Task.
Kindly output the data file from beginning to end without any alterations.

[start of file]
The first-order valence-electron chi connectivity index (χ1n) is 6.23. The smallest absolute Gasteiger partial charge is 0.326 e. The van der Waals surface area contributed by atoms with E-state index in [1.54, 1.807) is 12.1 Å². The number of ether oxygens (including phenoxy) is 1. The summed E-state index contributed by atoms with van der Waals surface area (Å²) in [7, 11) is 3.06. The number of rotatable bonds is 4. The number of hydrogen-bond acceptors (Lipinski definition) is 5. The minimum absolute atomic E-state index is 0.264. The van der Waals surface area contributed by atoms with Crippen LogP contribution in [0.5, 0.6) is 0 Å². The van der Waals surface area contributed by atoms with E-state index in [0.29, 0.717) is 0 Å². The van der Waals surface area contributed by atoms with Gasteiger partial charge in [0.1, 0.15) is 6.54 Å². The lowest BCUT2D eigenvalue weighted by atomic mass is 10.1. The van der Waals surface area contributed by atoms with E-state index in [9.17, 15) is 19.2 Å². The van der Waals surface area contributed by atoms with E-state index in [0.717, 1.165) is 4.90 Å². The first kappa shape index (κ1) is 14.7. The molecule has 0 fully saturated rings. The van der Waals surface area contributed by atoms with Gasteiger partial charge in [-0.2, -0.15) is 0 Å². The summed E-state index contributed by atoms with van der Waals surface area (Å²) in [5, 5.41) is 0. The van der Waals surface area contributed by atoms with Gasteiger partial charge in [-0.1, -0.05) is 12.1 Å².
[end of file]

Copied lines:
The first-order valence-electron chi connectivity index (χ1n) is 6.23. The smallest absolute Gasteiger partial charge is 0.326 e. The van der Waals surface area contributed by atoms with E-state index in [1.54, 1.807) is 12.1 Å². The number of ether oxygens (including phenoxy) is 1. The summed E-state index contributed by atoms with van der Waals surface area (Å²) in [7, 11) is 3.06. The number of rotatable bonds is 4. The number of hydrogen-bond acceptors (Lipinski definition) is 5. The minimum absolute atomic E-state index is 0.264. The van der Waals surface area contributed by atoms with Crippen LogP contribution in [0.5, 0.6) is 0 Å². The van der Waals surface area contributed by atoms with E-state index in [0.29, 0.717) is 0 Å². The van der Waals surface area contributed by atoms with Gasteiger partial charge in [0.1, 0.15) is 6.54 Å². The lowest BCUT2D eigenvalue weighted by atomic mass is 10.1. The van der Waals surface area contributed by atoms with E-state index in [9.17, 15) is 19.2 Å². The van der Waals surface area contributed by atoms with E-state index in [0.717, 1.165) is 4.90 Å². The first kappa shape index (κ1) is 14.7. The molecule has 0 fully saturated rings. The van der Waals surface area contributed by atoms with Gasteiger partial charge in [-0.2, -0.15) is 0 Å². The summed E-state index contributed by atoms with van der Waals surface area (Å²) in [5, 5.41) is 0. The van der Waals surface area contributed by atoms with Gasteiger partial charge in [-0.1, -0.05) is 12.1 Å².